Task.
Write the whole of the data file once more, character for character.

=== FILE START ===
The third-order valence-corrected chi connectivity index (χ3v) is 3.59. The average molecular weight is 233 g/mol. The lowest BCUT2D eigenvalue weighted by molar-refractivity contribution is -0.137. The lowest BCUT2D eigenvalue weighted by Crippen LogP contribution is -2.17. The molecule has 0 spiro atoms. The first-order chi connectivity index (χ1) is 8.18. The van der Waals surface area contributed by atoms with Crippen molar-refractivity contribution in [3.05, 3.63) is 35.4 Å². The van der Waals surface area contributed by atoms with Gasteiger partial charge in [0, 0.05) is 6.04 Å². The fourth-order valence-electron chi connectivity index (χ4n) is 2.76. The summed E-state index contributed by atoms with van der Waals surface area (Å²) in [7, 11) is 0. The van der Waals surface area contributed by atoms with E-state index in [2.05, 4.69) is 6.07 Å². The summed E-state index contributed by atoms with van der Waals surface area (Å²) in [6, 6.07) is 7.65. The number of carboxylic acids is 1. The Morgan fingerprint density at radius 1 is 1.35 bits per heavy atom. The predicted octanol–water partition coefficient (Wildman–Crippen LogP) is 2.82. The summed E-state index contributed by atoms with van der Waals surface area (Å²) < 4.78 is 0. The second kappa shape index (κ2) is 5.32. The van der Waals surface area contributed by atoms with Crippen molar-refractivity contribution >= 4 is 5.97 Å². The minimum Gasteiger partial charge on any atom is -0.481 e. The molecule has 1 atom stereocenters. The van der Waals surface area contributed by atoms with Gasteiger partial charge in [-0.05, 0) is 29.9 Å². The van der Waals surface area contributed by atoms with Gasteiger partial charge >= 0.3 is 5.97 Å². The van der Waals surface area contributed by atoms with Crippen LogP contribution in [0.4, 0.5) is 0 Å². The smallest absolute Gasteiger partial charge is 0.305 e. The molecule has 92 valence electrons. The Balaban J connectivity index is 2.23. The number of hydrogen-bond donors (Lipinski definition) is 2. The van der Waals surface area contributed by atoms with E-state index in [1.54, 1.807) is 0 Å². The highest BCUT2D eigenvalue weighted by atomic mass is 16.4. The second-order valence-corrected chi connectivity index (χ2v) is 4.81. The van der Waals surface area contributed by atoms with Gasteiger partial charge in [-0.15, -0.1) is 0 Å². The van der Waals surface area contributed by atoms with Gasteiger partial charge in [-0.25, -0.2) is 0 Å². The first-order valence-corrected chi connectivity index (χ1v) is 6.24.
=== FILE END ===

The third-order valence-corrected chi connectivity index (χ3v) is 3.59. The average molecular weight is 233 g/mol. The lowest BCUT2D eigenvalue weighted by molar-refractivity contribution is -0.137. The lowest BCUT2D eigenvalue weighted by Crippen LogP contribution is -2.17. The molecule has 0 spiro atoms. The first-order chi connectivity index (χ1) is 8.18. The van der Waals surface area contributed by atoms with Crippen molar-refractivity contribution in [3.05, 3.63) is 35.4 Å². The van der Waals surface area contributed by atoms with Gasteiger partial charge in [0, 0.05) is 6.04 Å². The fourth-order valence-electron chi connectivity index (χ4n) is 2.76. The summed E-state index contributed by atoms with van der Waals surface area (Å²) in [7, 11) is 0. The van der Waals surface area contributed by atoms with E-state index in [2.05, 4.69) is 6.07 Å². The summed E-state index contributed by atoms with van der Waals surface area (Å²) in [6, 6.07) is 7.65. The number of carboxylic acids is 1. The Morgan fingerprint density at radius 1 is 1.35 bits per heavy atom. The predicted octanol–water partition coefficient (Wildman–Crippen LogP) is 2.82. The summed E-state index contributed by atoms with van der Waals surface area (Å²) < 4.78 is 0. The second kappa shape index (κ2) is 5.32. The van der Waals surface area contributed by atoms with Crippen molar-refractivity contribution >= 4 is 5.97 Å². The minimum Gasteiger partial charge on any atom is -0.481 e. The molecule has 1 atom stereocenters. The van der Waals surface area contributed by atoms with Gasteiger partial charge in [-0.05, 0) is 29.9 Å². The van der Waals surface area contributed by atoms with Gasteiger partial charge >= 0.3 is 5.97 Å². The van der Waals surface area contributed by atoms with Crippen LogP contribution in [0.4, 0.5) is 0 Å². The smallest absolute Gasteiger partial charge is 0.305 e. The molecule has 92 valence electrons. The Balaban J connectivity index is 2.23. The number of hydrogen-bond donors (Lipinski definition) is 2. The van der Waals surface area contributed by atoms with E-state index in [1.54, 1.807) is 0 Å². The highest BCUT2D eigenvalue weighted by atomic mass is 16.4. The second-order valence-corrected chi connectivity index (χ2v) is 4.81. The van der Waals surface area contributed by atoms with Gasteiger partial charge in [-0.15, -0.1) is 0 Å². The van der Waals surface area contributed by atoms with Gasteiger partial charge in [-0.25, -0.2) is 0 Å². The first-order valence-corrected chi connectivity index (χ1v) is 6.24.